Unlimited Data Positively Affects Network Quality, While 'Bring Your Own Device' Campaigns Have Negative Affects, J.D. Power Finds
Friday, February 2nd, 2018
Unlimited data plans are the magic elixir for wireless network quality, while "bring your own device" promotions are having the opposite effect, according to the J.D. Power 2018 U.S. Wireless Network Quality Performance Study –Volume 1, published today. The study finds that customers with unlimited data plans experience a lower incidence of overall network problems, data problems, messaging problems and calling problems than those with data allowances, but customers who bring their old devices to a new plan experience a higher incidence of network quality problems than those that purchase phones from their carrier.
"Bring your own device, or BYOD, promotions that allow wireless customers to bring their existing device with them when they switch carriers have become a major trend as upgrade cycles lengthen, but they are having a negative effect on customer perception of network quality," said Peter Cunningham, Technology, Media, and Telecommunications Practice Lead at J.D. Power. "Meanwhile, unlimited data plans continue to be associated with higher network quality for the second straight year, underscoring the huge importance wireless customers have placed on unlimited data usage."
Following are some of the key findings of the study:
Unlimited data continues to improve customer perception of quality: Unlimited data plan customers experience an average of 11 overall network quality problems per 100 connections (PP100) vs. an average of 13 PP100 among customers with data allowances. They also experience a lower incidence of data problems (15 PP100 vs. 17PP100).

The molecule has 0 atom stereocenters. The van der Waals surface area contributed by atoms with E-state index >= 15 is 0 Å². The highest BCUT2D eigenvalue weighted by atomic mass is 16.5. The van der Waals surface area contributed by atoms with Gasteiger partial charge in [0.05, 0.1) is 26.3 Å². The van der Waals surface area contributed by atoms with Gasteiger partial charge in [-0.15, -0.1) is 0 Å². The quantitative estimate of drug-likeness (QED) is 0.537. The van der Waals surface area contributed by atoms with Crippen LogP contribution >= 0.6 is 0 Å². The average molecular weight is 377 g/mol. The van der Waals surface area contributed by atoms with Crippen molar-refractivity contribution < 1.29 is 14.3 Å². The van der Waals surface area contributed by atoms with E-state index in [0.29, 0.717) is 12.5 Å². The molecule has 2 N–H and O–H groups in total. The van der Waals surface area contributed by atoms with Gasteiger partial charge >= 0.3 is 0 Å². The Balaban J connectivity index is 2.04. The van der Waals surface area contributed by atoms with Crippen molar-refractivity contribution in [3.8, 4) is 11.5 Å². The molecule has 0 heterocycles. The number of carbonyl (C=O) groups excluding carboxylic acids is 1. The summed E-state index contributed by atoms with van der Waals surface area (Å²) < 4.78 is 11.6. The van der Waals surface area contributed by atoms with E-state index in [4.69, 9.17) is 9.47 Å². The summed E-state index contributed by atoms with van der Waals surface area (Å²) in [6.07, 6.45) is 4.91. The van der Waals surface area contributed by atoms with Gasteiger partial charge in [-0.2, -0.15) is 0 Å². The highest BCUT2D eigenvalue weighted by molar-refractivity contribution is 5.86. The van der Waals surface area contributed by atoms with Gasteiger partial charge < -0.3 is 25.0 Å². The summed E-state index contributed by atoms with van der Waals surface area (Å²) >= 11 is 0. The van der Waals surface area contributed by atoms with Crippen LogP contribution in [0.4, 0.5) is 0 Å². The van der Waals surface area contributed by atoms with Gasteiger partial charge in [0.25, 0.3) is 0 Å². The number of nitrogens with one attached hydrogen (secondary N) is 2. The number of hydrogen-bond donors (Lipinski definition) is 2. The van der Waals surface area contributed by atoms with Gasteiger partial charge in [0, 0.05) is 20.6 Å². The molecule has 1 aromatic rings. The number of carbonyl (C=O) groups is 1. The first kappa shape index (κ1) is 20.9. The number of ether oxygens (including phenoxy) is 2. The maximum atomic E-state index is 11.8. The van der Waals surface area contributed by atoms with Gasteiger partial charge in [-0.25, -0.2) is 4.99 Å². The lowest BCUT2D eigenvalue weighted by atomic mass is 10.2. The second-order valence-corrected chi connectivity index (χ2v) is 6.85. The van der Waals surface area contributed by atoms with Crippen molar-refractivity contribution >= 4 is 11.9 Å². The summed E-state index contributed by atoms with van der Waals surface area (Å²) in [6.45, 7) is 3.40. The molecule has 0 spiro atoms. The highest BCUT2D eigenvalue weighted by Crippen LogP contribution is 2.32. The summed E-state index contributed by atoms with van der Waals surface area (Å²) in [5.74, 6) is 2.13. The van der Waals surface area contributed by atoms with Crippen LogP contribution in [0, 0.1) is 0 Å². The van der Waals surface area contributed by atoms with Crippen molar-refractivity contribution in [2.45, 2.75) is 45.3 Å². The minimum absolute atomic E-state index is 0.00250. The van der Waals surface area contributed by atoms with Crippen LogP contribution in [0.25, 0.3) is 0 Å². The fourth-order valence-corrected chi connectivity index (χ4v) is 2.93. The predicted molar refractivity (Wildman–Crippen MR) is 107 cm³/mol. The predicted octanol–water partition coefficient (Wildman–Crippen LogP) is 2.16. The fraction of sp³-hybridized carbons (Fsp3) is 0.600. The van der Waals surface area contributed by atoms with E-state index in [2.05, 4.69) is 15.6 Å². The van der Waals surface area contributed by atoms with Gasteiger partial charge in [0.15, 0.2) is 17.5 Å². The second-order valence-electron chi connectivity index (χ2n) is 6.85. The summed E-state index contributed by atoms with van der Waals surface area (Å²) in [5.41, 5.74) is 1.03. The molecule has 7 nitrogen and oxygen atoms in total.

BYOD customers experience higher incidence of network quality problems: Overall network quality for customers who brought their own device is 12 PP100 vs. 11 PP100 for those who paid their carrier in full or in installments for a device. This difference in overall network quality is driven by gaps in calling quality (14 PP100 among those who brought their own device vs. 13 PP100 among those who purchased a device from their carrier) and data quality (17 PP100 vs. 15 PP100).
Verizon Wireless continues network quality reign: Verizon Wireless has notched their third consecutive time performing highest in all regions (note: tie with U.S. Cellular in North Central). Overall network quality for Verizon Wireless across all regions is 9 PP100 vs. an average of 11 PP100.
Phone age not really a factor: The average age of a phone brought to a carrier is 19 months vs. 14 months for phones that were purchased through the carrier. However, network quality does not necessarily decline with phone age. Phones less than a year and a half old are associated with 12 PP100 vs. 10 PP100 among phones 18 months or older, suggesting that some quality issues may be caused by network optimization issues and not the age of the phone.
Quality steady: On a national basis, customers experience an average of 11 overall network quality PP100, which is stable from the 2017 Vol. 2 Study. Incidences of calling problems (13 PP100), messaging problems (5 PP100), and data problems (16 PP100) have also remained stable.
Network quality directly linked to customer loyalty: The percentage of customers who say they "definitely will not" switch carriers in the next 12 months is 22% among those who experience 12 or more PP100; 31% among those who experience 8 PP100 to 12 PP100; 35% among those who experience 4 PP100 to 8 PP100; and 46% among those who experience fewer than 4 PP100.